International Door & Operator Industry

JUL-AUG 2013

Garage door industry magazine for garage door dealers, garage door manufacturers, garage door distributors, garage door installers, loading docks, garage door operators and openers, gates, and tools for the door industry.

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Page 48 of 119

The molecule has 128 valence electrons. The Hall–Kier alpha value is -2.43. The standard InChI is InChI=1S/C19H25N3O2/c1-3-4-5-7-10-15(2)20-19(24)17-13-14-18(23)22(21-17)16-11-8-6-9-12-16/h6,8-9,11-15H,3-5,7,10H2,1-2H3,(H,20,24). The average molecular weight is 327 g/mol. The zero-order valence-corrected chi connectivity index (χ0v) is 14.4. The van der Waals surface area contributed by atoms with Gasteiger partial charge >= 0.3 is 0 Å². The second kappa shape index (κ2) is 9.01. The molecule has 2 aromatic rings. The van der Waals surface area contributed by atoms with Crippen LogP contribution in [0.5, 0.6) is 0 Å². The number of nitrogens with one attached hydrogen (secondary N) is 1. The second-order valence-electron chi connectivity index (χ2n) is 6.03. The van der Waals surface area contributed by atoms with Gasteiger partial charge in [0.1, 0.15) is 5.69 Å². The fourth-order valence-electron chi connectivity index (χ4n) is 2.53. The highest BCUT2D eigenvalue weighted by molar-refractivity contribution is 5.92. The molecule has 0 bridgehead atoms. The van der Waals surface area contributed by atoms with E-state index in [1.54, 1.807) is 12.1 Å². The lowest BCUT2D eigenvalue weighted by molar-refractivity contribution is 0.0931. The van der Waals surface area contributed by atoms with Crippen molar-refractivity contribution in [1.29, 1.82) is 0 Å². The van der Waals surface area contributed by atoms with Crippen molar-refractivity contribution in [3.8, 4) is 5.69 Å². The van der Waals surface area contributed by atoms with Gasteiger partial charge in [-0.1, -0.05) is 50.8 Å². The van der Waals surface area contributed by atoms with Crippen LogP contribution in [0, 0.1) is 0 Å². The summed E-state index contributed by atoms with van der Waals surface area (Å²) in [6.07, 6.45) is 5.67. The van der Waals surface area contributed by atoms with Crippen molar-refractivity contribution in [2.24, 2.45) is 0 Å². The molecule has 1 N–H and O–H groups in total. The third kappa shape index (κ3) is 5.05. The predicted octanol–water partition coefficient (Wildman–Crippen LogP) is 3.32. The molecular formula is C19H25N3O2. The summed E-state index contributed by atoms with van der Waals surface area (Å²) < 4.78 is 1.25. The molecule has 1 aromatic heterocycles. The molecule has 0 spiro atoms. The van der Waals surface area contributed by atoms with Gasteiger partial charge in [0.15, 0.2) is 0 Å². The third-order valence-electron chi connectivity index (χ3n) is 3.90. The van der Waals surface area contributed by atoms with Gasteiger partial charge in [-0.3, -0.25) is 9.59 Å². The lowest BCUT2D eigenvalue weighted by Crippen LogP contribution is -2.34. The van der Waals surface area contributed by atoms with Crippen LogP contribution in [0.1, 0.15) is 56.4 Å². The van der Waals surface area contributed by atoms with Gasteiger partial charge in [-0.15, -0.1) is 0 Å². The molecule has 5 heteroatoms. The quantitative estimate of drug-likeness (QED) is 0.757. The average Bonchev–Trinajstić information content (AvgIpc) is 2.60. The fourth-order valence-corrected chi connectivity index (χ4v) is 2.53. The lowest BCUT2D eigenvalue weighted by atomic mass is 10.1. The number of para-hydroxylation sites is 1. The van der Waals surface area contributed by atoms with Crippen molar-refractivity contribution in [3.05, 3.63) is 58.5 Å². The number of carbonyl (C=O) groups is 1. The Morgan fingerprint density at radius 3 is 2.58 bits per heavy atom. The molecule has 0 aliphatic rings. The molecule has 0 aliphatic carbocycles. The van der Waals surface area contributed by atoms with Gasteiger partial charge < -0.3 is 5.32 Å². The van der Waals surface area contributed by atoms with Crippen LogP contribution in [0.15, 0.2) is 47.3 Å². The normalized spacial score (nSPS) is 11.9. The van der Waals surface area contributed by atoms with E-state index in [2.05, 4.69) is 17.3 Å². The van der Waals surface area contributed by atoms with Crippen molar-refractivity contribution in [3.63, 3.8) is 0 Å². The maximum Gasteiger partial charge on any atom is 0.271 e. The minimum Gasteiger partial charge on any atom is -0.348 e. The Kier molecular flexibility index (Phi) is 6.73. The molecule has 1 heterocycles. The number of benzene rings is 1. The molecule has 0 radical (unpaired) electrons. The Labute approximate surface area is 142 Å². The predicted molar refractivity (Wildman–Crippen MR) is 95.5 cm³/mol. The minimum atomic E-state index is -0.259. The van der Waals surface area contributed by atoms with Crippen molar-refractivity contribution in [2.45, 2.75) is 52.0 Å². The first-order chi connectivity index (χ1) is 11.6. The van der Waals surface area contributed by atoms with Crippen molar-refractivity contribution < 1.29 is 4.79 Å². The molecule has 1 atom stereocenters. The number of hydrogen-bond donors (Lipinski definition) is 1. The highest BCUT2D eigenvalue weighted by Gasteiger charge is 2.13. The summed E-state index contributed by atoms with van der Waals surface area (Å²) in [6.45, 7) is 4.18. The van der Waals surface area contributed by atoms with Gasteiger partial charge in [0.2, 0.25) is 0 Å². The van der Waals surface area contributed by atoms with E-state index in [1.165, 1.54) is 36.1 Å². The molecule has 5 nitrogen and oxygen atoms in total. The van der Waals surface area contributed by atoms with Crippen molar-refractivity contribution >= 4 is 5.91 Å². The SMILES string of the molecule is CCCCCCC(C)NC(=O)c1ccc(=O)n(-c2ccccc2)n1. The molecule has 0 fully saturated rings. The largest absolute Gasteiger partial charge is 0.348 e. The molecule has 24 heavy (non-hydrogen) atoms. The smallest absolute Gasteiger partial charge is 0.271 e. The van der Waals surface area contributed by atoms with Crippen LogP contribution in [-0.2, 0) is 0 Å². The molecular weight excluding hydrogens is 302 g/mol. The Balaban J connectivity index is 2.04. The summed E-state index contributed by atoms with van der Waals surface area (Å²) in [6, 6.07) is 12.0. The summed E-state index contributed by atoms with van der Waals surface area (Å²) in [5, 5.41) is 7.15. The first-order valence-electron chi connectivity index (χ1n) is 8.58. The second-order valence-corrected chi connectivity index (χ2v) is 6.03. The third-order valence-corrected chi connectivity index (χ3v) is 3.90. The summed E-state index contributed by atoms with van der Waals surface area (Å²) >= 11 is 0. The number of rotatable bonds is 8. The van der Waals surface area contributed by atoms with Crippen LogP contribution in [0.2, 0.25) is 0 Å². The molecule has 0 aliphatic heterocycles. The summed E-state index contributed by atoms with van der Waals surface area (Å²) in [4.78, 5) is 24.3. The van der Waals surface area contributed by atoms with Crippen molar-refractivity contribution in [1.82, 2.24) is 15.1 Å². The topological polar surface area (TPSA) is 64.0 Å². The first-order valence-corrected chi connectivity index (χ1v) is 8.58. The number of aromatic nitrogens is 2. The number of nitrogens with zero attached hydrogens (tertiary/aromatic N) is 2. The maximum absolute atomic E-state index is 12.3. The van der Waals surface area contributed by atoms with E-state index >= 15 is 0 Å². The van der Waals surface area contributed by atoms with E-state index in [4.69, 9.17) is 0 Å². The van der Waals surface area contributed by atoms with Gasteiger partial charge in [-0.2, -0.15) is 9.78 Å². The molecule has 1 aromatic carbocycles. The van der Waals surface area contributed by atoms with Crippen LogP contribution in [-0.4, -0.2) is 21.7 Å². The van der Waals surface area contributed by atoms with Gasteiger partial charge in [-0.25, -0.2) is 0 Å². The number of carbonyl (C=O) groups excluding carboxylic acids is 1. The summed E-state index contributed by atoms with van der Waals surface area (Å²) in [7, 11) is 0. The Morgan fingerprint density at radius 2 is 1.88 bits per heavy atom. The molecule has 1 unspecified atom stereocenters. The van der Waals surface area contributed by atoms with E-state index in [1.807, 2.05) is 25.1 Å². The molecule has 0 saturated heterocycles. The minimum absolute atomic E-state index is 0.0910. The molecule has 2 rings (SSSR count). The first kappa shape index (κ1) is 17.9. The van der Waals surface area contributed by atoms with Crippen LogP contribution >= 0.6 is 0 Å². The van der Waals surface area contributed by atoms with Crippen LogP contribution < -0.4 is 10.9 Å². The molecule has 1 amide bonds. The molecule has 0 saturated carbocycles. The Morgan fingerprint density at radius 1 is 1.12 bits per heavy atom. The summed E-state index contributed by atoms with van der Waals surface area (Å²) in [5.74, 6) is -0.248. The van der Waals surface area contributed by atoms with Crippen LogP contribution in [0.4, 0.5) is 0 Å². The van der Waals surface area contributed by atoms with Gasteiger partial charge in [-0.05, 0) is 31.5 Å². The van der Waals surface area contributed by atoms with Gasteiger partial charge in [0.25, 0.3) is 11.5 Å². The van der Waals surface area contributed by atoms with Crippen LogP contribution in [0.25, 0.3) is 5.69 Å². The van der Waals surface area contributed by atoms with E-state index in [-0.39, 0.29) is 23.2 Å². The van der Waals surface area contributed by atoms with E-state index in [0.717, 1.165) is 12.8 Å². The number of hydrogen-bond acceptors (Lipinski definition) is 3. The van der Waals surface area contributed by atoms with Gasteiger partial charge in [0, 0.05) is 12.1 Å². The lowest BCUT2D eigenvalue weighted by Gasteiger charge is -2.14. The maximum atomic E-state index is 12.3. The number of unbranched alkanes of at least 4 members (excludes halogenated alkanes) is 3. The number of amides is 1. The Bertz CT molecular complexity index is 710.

MaNageMEnt (continued from page 44) Ownership Does Not Guarantee Employment – Another owner managerial faw is keeping a non-productive or disruptive employee simply because the employee has a minority equity position in the frm. The idea that a majority owner is obliged to maintain employment for a minority shareholder is simply false. Ownership and employment are two completely different issues. This is not ignoring that the issue may be complicated. Will the terminated employee go to another frm or start a new frm? Will the majority owner be forced to buy out the equity position of the terminated employee and where will the cash come from? The answer is maybe, and those issues must be addressed, but the overriding point is that a minority ownership and employment are essentially unrelated. An unproductive or disruptive employee must be terminated for the overall good of the frm regardless of ownership, family relationship or friendship. Inability to Grow with the Firm – Many employees contribute initially when the frm is small. At that stage they are often key employees. However, these good employees sometimes cannot "grow" along with the frm. As a frm grows, management becomes more complex. More employees means more issues. Turnover, training, and following various regulations changes the culture of the frm, and some good employees cannot adapt, or are not comfortable with bigger frms. The employee complains, "This is not the place it used to be". One manager said, "My problem is that I have built a $3,000,000 company, but I still have $1,000,000 managers. When faced with clear evidence that the complexity of the dealership has outgrown the ability of the employee, an owner has no choice but to make a change. This change is necessary in spite of the employees past work ethic and loyalty. It is not fun for the owner, but for the sake of the fnancial health of the frm and the morale of the remaining employees, the employee lacking skills or desire to participate in a larger frm must be terminated. Dislike for the IRS Forces Bad Decisions – For many fnancially successful garage door dealers, it appears a primary goal is to explore ways to avoid income taxes. While there are ways to mitigate taxes, it must be remembered that income taxes are just another cost of doing business. Furthermore, focusing on reducing the impact of income taxes is a very short-range way of thinking. If an owner is thinking about an exit plan that involves selling the dealership, the last thing he or she wants to do in preparing to sell a business is to artifcially reduce the apparent proftability of the company. Garage door dealerships are primarily sold on multiples of EBITDA (Earnings Before Interest, Taxes and Amortization. To secure a high selling price for the business, the goal is to maximize EBITDA, and not to dissipate earnings by avoiding taxes. After listening to a client once explain how he reduced taxes by literally giving away the bottom line, we asked, "What is wrong with making a proft?" Trying to minimize taxes is understandable to a degree, but not at the expense of greatly reducing a higher/fair selling price when the owner feels it is time to quit. 46 International Door & Operator Industry™ Life Style Changes (Abandoning the Business) – Some successful owners succumb to the desire to get away from the business, leaving it in the hands of a trusted manager. No matter how badly the owner wants the business to operate as it did while he or she was there, the old saying, "When the cat (the owner) is away, the mice (the remaining employees) will play!" is very true. Unless the frm has exceptional managers remaining when the owner takes his hiatus from the frm, and the owner has put great systems in place, along with signifcant incentive plans for the employees, the results are frequently disastrous. Many owners have tried to take long leaves from the frm, only to have to return and spend months or even years to repair the damage. Owners can take signifcant time off, but only if detailed systems are judiciously administered by competent and motivated managers. Successful managers sometimes get lulled into thinking the business will continue as is forever. These managers sometimes make bad decisions or more importantly, fail to make obvious decisions. Problem employees are allowed to stay on the job, in spite of the fact they are underperforming, simply because terminating them is viewed as too troublesome for many reasons. Likewise, employees overwhelmed by the complexities of a growing frm are allowed to stay on at the determent of corporate morale. Some times owners, through shortsightedness, jeopardize the fnancial viability of the frm by a myopic dislike for taxes. Other owners, with a dream for time off, fail to establish systems and train employees, resulting in in the dealership suffering large losses during this absence. Ownership is a full time job. Just remembering that the frm is a business, and not a toy, and not a daycare center, will help the owner might logical decisions. John E. Zoller and David H. Bowen comprise Zoller Consulting, Inc. of Wooster, Ohio. Zoller Consulting provides consultation of managerial effectiveness and fnancial performance of construction related businesses. They also offer customized seminars and training sessions. In addition, Zoller Consulting provides acquisition management, including fnding buyers or sellers, locating funding sources, transaction structuring, and negotiating and organizing the transition to new ownership. Contact Zoller Consulting, Inc. at 330.262.8500 or